The Corpus-driven Online Hebrew Classroom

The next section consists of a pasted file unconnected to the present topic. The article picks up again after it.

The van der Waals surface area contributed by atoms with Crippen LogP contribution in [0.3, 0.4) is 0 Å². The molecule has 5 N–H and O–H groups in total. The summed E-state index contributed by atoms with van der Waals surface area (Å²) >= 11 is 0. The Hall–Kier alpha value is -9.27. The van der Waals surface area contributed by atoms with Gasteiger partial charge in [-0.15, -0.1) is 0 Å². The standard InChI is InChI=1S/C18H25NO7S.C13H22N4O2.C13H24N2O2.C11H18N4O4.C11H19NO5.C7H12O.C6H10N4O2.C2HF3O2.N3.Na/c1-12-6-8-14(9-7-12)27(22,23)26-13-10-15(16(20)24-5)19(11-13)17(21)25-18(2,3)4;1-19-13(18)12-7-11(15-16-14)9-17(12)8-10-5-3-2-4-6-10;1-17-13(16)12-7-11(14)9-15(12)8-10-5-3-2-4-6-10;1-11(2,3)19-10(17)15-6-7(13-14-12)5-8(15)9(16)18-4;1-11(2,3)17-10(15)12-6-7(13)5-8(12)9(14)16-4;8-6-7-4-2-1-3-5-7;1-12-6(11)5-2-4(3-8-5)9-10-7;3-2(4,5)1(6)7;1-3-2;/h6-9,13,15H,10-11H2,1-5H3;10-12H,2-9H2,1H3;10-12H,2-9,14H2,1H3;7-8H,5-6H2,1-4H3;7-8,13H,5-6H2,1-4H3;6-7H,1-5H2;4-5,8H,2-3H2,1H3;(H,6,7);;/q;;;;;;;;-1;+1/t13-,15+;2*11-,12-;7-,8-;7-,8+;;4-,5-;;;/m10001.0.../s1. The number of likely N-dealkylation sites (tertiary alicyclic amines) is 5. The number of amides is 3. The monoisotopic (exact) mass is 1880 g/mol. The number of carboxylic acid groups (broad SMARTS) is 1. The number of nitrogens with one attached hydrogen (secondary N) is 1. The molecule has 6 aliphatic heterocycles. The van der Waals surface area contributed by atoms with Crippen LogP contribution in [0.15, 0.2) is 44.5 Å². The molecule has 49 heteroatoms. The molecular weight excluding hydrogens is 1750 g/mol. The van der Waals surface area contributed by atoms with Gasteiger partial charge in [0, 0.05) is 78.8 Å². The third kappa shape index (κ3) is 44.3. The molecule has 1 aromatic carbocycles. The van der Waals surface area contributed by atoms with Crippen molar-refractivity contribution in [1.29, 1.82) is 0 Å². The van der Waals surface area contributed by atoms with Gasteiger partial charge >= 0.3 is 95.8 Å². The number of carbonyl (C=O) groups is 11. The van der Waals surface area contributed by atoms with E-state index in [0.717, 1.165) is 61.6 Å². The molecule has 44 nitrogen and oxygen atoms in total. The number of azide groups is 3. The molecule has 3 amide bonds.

Back in 2008 we started to explore to what extent the tasks that researchers, translators and commentary writers do could fuel the Hebrew learning processes. We were familiar with theories of task-based language learning (TBLL), but we wanted to develop a fully open source online and automatized learning environment. But how do you do that? Our solution was to use the open accessible database of the Eep Talstra Centre for Bible and Computer (ETCBC) in Amsterdam, which this year has turned 40 and stores decades of cutting-edge research and dissertation work. We first developed a PC program as a prototype. In the EU project EuroPLOT in 2010-2013, and we then developed a free and open web-application, implementing our new theory of persuasive corpus-driven learning. For the last 4 years we have programmed many new features for Bible Online Learner in order to support localization of interfaces and dictionaries. Our main goal is to collaborate with institutions in Africa, Asia and South America to enhance global learning of Hebrew and Greek. Andrews University is now setting up a project to develop support for exams. This paper will focus on our efforts to design for online learning. In a course in Copenhagen in the Fall of 2016, Nicolai Winther-Nielsen developed his new corpus-driven classroom for persuasive learning of Biblical Hebrew. We measured the effectiveness of instant feedback and ongoing assessment and explored the new roles for peer-to-peer learning and learner-driver supervised language instruction, effectively flipping the classroom to corpus-driven acquisition. Thanks to feedback from 12 students working for some 500 hours in average in this classroom, it is now possible to develop a much more effective online classroom through best practice in design for online persuasive learning. Tasks for practice and better videos, learning material and online interaction will be developed for online learners in Europe, Madagascar, and other global settings, and we seek new partners for the Global Learning Initiative. Part of this work is included in the dissertation work of Judith Gottschalk who is focusing on developing and testing new features for this classroom. She has programmed the Learning Journey module and the goal for the online testing is to explore what learners and facilitators will need in terms of performance-tracking and recommender functions. We will also use her new persuasive model for persuasive software development. In our project we will continue to look for fellow teachers in global settings who want to collaborate with us and run tests that will give us crucial feedback on how learners learn Hebrew in different cultural and institutional settings at a global level. We will focus on how open source learning technology and a corpus-driven flipped classroom disrupt prior learning habits. We continue to collaborate with the ETCBC to create international and global education. At the same time, we will also address the challenge of staying in business while designed for open sustainable learning.